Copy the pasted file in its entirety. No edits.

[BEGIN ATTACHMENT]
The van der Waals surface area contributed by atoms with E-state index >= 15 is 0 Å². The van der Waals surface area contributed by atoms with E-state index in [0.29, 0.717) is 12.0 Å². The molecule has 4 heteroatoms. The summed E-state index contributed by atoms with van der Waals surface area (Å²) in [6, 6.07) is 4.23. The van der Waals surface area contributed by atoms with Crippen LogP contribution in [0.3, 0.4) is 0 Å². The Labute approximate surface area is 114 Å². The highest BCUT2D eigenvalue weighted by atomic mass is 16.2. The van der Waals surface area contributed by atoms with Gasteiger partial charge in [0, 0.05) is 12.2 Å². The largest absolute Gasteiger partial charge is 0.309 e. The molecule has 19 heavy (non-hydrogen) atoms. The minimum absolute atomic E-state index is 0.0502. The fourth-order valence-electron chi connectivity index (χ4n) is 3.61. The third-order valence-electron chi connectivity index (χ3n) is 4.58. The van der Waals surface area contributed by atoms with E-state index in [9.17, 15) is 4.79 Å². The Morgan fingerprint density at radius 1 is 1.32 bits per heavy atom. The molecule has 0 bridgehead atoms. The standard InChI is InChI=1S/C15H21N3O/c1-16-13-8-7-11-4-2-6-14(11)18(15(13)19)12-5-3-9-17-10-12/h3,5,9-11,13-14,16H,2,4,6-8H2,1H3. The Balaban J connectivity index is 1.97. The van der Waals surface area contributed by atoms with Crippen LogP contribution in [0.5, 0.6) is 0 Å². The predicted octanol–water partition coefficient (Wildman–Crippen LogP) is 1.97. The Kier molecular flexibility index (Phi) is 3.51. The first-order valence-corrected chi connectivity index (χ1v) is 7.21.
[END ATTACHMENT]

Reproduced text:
The van der Waals surface area contributed by atoms with E-state index >= 15 is 0 Å². The van der Waals surface area contributed by atoms with E-state index in [0.29, 0.717) is 12.0 Å². The molecule has 4 heteroatoms. The summed E-state index contributed by atoms with van der Waals surface area (Å²) in [6, 6.07) is 4.23. The van der Waals surface area contributed by atoms with Crippen LogP contribution in [0.3, 0.4) is 0 Å². The Labute approximate surface area is 114 Å². The highest BCUT2D eigenvalue weighted by atomic mass is 16.2. The van der Waals surface area contributed by atoms with Gasteiger partial charge in [0, 0.05) is 12.2 Å². The largest absolute Gasteiger partial charge is 0.309 e. The molecule has 19 heavy (non-hydrogen) atoms. The minimum absolute atomic E-state index is 0.0502. The fourth-order valence-electron chi connectivity index (χ4n) is 3.61. The third-order valence-electron chi connectivity index (χ3n) is 4.58. The van der Waals surface area contributed by atoms with E-state index in [9.17, 15) is 4.79 Å². The Morgan fingerprint density at radius 1 is 1.32 bits per heavy atom. The molecule has 0 bridgehead atoms. The standard InChI is InChI=1S/C15H21N3O/c1-16-13-8-7-11-4-2-6-14(11)18(15(13)19)12-5-3-9-17-10-12/h3,5,9-11,13-14,16H,2,4,6-8H2,1H3. The Balaban J connectivity index is 1.97. The van der Waals surface area contributed by atoms with Crippen LogP contribution in [0.5, 0.6) is 0 Å². The predicted octanol–water partition coefficient (Wildman–Crippen LogP) is 1.97. The Kier molecular flexibility index (Phi) is 3.51. The first-order valence-corrected chi connectivity index (χ1v) is 7.21.